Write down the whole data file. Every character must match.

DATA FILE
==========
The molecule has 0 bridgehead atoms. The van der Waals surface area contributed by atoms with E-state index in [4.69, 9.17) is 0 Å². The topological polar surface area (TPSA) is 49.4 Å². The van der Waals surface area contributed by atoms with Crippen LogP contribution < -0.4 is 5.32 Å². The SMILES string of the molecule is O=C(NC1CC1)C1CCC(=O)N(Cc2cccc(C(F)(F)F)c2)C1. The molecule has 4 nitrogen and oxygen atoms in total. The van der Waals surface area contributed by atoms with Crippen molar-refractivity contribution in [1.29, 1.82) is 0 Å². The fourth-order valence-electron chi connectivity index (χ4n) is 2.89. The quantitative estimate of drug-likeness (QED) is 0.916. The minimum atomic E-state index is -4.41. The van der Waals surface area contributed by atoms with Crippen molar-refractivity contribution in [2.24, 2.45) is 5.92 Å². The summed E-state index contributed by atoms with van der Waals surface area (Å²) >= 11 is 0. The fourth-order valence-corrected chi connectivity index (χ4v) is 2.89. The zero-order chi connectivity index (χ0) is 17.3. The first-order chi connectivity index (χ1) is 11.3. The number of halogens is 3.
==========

The molecule has 0 bridgehead atoms. The van der Waals surface area contributed by atoms with E-state index in [4.69, 9.17) is 0 Å². The topological polar surface area (TPSA) is 49.4 Å². The van der Waals surface area contributed by atoms with Crippen LogP contribution < -0.4 is 5.32 Å². The SMILES string of the molecule is O=C(NC1CC1)C1CCC(=O)N(Cc2cccc(C(F)(F)F)c2)C1. The molecule has 4 nitrogen and oxygen atoms in total. The van der Waals surface area contributed by atoms with Crippen molar-refractivity contribution in [1.29, 1.82) is 0 Å². The fourth-order valence-electron chi connectivity index (χ4n) is 2.89. The quantitative estimate of drug-likeness (QED) is 0.916. The minimum atomic E-state index is -4.41. The van der Waals surface area contributed by atoms with Crippen molar-refractivity contribution in [2.24, 2.45) is 5.92 Å². The summed E-state index contributed by atoms with van der Waals surface area (Å²) >= 11 is 0. The fourth-order valence-corrected chi connectivity index (χ4v) is 2.89. The zero-order chi connectivity index (χ0) is 17.3. The first-order chi connectivity index (χ1) is 11.3. The number of halogens is 3.